AUTOBIOGRAPHY: THE MEMORY BOX

 

The Memory Box is my memoirs, currently being serialised on Facebook in the Group of the same name, where readers are free to share their thoughts, memories and photos.

 

This resource will allow those not using Facebook to read the text and will be updated periodically. 

  • Joolz Denby

Digression: Writing Your Life Story

Updated: Nov 25, 2018

OK. Now, since I started writing these stories I've had multiple versions of a few very similar questions, which I'll attempt to condense here. If your specific question isn't answered, I'm sorry, you're welcome to ask via message if it really bugs you.

1) Is it hard to write your life story and have people read it, aren't you worried what they'll think of you?

I think I was concerned in the past. I lived in a very androcentric world where women's lived experiences of abuse or rape were considered icky at best and downright repulsive at worst. The only way I was tolerated was if I stayed silent and basically behaved like a man, even down to dress and speech. Which is probably why I swear so much, but that's my excuse. I believed if I followed the party line, which was more or less the same one my family had of never speaking out about what was done to me, I'd be accepted and yes, approved of. I think we all, at some level, want to be approved of and people like me who were brought up by disapproving families struggle with that our whole lives. As I got older I realised the only reason people want you to keep quiet is to protect themselves, not, as they often say, to 'save you embarrassment and shame'. My attitude now is very simple. If people were decent with me, they have nothing whatever to be concerned about. I believe strongly in giving praise where praise is due. If they weren't decent with me, no one held a gun to their head and said call that woman a fucking bitch, hit her, exclude and bully her, rape her, betray her and try to fuck with her head or die. People who did negative things did so because they wanted to. It's important to remember that. They did those things of their own free will. It's not for me or anyone in my position to protect them or pretend they didn't do it. By saying you should just shut up about things,  they're insisting you protect them from their actions at further cost to yourself.  Fuck that for a game of soldiers. I'm not out to do character assassinations, but I'm not protecting people who don't deserve protection anymore either. The truth is the truth and facts are facts. I wish heartily that the negative things that happened to me had never occurred. But they did. And I don't give a rat's arse if anyone thinks 'less of me' for writing about it. Not any more.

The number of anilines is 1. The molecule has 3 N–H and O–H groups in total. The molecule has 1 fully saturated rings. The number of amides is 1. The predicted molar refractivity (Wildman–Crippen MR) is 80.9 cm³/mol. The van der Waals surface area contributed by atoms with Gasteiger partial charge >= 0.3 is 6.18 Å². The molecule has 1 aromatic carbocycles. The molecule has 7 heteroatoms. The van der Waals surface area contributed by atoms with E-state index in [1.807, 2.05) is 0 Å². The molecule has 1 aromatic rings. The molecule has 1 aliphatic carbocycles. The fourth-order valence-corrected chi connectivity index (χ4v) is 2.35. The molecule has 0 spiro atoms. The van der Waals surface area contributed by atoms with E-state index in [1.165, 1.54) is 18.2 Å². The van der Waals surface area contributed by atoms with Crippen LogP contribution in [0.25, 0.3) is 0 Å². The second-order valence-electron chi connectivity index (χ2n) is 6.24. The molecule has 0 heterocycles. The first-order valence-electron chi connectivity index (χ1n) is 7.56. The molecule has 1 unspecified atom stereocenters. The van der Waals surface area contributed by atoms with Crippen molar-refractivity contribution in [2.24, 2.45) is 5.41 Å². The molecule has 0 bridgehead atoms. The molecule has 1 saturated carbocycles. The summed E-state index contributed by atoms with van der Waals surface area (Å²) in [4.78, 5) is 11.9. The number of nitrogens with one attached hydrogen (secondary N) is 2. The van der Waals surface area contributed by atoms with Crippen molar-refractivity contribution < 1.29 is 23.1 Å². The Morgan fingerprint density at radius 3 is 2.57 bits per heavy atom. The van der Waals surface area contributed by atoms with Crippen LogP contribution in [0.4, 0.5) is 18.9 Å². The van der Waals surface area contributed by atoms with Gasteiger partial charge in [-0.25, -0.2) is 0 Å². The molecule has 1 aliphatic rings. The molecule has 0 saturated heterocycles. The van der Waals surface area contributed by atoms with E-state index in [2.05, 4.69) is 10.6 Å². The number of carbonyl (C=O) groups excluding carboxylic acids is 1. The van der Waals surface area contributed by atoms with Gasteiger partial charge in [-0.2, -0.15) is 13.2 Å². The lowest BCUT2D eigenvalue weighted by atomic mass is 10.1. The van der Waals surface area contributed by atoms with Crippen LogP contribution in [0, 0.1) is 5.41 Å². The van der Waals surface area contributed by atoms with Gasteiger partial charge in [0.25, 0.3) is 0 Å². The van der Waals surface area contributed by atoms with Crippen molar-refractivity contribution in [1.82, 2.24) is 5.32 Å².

2) Is this therapy?

No, I'm in actual therapy. I've been in therapy in order to deal with the PTSD I suffer from repeated trauma and depression for many years now. Sometimes I take a break from it, as when my much admired life-saving counsellor retired (terribly awkward social moment when he told me he was retiring - half of me was going politely, oh how lovely, do enjoy yourself and the other was stamping its foot going, don't you dare leave me - I have a long way to go therapeutically). But I continue with counselling because I need it. I would say rather counselling helps me have clarity about what I'm writing and why, and the writing stirs up lost memories. Also it puts those memories in a clearer light, one not shrouded by culture, expectations or secrecy. I am a professional writer, with the notions of discipline and work associated with that, so I tend to view my life more as material. I try to write as well as possible, because the writing matters most to me. It's not confessional to me, it's more like exploration. Or even poetry. I have had a hard and difficult life, but one that had many moments of intense and uplifting beauty and joy.

3). What does your family think about you writing about them in public?

I believe I have two cousins living, somewhere, and presumably their children. I have no contact with them and haven't for decades. To my knowledge,  that's all the blood family I have left. I am, in the words of the song, an orphan girl. Everyone starting to write their autobiography must, I think, pause and wonder what the family will say. How offended they'll be. If it will ruin Christmas dinner forever. I am no longer in that position. I waited until my parents died, solely to avoid causing my Dada any pain or shame by recounting my Ma's difficult and often cruel behaviour. He loved her so much he protected her his whole life and I wanted to keep in contact and be able to see him for as long as he lived. He would not have been pleased to see me break my Ma's cover. In the end, he lived less than 2 years after she died. He committed suicide rather than be without her any longer. I hope they're dancing together somewhere, at a massive party, my Ma in a beautiful gown looking glamourous and my Dada looking smart in his Highland Light Infantry mess uniform. But they have passed beyond me now. This is my time. Obviously if I write about other people's friends and relatives who did negative things, natural loyalty will mean they're upset by my speaking about it in public and sometimes they'll be angry. That's completely understandable. I had a different experience of that friend or relative than they did and they may not want to believe that friend or relative capable of cruelty or nastiness. However I can only report what actually happened to me. I fully accept that's not comfortable for some people and they'll lash out. No one likes to think dear Auntie Betty was not always the kindly old lady they believe her to be and that she had likes and dislikes, predjudices and behaviours they would find difficult to accept. But even though Auntie Betty is your Auntie, she is still a human being with all the complexities of any other human being. I am telling my story. You must tell yours.